The numbers on the cheques would then be replaced by a new set of numbers.

From 2010 up to Oct 15, 2013, the MCA Public Services and Complaints Department handled seven cheque fraud cases involving a total of RM61,916.20, according to its head Datuk Seri Michael Chong.

Despite the many fraud reports, senior citizens still prefer cheques to e-payment, Society of Active Generation of Elders president Chin Sek Ham says.

Unlike in the United States, many elderly people here are still not computer-literate, he adds.

The society has over 3,000 members.

“Someone paid me via online banking recently but I never received the money because he got my account number wrong.

“There are just too many digits and columns to fill out – it’s a hassle.

“E-payment can be quite intimidating and confusing for the elderly and the payee is not alerted when money is banked in,” he says, stressing that not everyone has a computer or a smartphone.

Federation of Malaysian Manu­facturers (FMM) vice-president Datuk O.K. Lee, however, calls on its 2,678 members to embrace e-payment instead of “old fashioned” cheques. He says even businesses in rural areas are moving away from cheques.

“I was in a small town in Kupang, Kedah, recently and forgot my cheque book. The shop owner turned on the WiFi and told me to just pay electronically,” he says, adding that the FMM council was pushing for a paperless culture in all its transactions.

Internet banking is gaining popularity among its members but the “overall system and infrastructure” needs improvement, he observes.

“The Malaysian Communication and Multimedia Commission (MCMC) should ensure that our Internet and WiFi connectivity is more stable.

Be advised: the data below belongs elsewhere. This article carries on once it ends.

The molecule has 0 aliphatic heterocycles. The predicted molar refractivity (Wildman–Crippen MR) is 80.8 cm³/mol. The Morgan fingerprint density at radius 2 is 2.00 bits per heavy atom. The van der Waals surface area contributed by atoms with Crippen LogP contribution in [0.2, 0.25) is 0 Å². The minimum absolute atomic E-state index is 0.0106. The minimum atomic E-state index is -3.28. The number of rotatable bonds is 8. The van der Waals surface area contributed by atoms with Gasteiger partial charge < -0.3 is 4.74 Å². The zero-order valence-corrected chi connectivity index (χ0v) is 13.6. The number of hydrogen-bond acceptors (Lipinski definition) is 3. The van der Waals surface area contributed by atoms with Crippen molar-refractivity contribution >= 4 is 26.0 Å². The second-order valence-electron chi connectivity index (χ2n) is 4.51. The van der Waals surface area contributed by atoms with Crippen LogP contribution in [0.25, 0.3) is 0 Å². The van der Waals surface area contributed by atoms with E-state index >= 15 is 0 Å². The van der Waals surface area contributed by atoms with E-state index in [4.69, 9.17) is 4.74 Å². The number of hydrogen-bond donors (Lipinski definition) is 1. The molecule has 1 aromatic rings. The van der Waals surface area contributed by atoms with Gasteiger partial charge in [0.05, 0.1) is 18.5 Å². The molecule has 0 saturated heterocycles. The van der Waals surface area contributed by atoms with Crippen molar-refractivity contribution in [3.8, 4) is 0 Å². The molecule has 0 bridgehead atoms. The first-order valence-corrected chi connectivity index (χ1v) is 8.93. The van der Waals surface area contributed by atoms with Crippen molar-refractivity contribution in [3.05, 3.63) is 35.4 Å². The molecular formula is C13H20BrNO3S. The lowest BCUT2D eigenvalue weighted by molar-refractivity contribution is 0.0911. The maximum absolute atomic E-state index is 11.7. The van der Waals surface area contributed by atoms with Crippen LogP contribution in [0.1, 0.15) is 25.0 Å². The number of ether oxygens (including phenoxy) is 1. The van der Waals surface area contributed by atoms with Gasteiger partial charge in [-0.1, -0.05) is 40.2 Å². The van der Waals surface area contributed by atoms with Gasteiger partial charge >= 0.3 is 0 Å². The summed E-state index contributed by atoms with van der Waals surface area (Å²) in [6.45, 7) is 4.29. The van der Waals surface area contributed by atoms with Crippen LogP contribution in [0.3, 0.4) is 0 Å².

“And financial institutions should make their e-payment systems more secure and user-friendly,” he adds.

Maybank Group community financial services head Datuk Lim Hong Tat encourages e-payment as it is secure with payment credited directly to the account of the beneficiary.

“This will be a great step forward to eliminating cheque forgery,” says Lim, who is also Maybank Singapore’s CEO.

The Malaysian Electronic Clearing Corporation Sdn Bhd (MyClear) stresses that e-payment is one of the safest payment methods around.

Besides functioning as a clearing house for cheques, the wholly owned Bank Negara subsidiary provides secure e-payment and fund transfer solutions to financial institutions, corporations, retailers and the public.

MyClear marketing and communications head Amy Pang describes e-payment as fast and convenient. It also offers a wide range of solutions for users.

She says those who still use cheques cite administrative ease and the ability to control payment as its advantage.

“Because cheques are physical pieces of paper, it is helpful for bookkeeping purposes. Some businesses use it to control the timing of their payments by issuing post-dated cheques,” she says.

“What many do not realise is that with e-payment, you can also schedule your future transactions.”

To facilitate high value payment, banks have increased the transaction limit for Inter-Bank GIRO (IBG) and online banking from RM5,000 to RM10,000, thus enabling some 90% of cheque transactions to be made via online banking.

Related Story:

Cheque forgers now using 'cut and paste' method to cheat

Bank Negara: Use online payment and mobile banking